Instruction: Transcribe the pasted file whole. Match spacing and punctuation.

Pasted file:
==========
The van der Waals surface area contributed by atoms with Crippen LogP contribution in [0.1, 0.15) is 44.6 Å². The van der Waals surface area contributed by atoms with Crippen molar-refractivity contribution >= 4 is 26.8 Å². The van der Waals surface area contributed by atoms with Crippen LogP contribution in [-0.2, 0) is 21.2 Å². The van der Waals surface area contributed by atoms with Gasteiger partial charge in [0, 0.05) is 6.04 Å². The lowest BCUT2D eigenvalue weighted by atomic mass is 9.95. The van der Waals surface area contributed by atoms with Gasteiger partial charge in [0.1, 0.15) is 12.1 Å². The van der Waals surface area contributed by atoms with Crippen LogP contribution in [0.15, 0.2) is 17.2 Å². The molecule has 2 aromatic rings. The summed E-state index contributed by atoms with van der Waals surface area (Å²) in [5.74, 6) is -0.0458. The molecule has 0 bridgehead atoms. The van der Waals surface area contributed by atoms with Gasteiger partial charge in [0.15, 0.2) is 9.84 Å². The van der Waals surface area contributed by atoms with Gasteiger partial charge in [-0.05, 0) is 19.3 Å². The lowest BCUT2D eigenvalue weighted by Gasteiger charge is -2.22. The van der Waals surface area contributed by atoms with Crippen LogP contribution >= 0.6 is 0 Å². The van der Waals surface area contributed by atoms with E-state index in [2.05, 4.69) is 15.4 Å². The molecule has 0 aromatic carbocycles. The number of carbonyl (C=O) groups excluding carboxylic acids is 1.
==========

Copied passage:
The van der Waals surface area contributed by atoms with Crippen LogP contribution in [0.1, 0.15) is 44.6 Å². The van der Waals surface area contributed by atoms with Crippen molar-refractivity contribution >= 4 is 26.8 Å². The van der Waals surface area contributed by atoms with Crippen LogP contribution in [-0.2, 0) is 21.2 Å². The van der Waals surface area contributed by atoms with Gasteiger partial charge in [0, 0.05) is 6.04 Å². The lowest BCUT2D eigenvalue weighted by atomic mass is 9.95. The van der Waals surface area contributed by atoms with Gasteiger partial charge in [0.1, 0.15) is 12.1 Å². The van der Waals surface area contributed by atoms with Crippen LogP contribution in [0.15, 0.2) is 17.2 Å². The molecule has 2 aromatic rings. The summed E-state index contributed by atoms with van der Waals surface area (Å²) in [5.74, 6) is -0.0458. The molecule has 0 bridgehead atoms. The van der Waals surface area contributed by atoms with Gasteiger partial charge in [0.15, 0.2) is 9.84 Å². The van der Waals surface area contributed by atoms with Gasteiger partial charge in [-0.05, 0) is 19.3 Å². The lowest BCUT2D eigenvalue weighted by Gasteiger charge is -2.22. The van der Waals surface area contributed by atoms with Crippen LogP contribution >= 0.6 is 0 Å². The van der Waals surface area contributed by atoms with E-state index in [2.05, 4.69) is 15.4 Å². The molecule has 0 aromatic carbocycles. The number of carbonyl (C=O) groups excluding carboxylic acids is 1.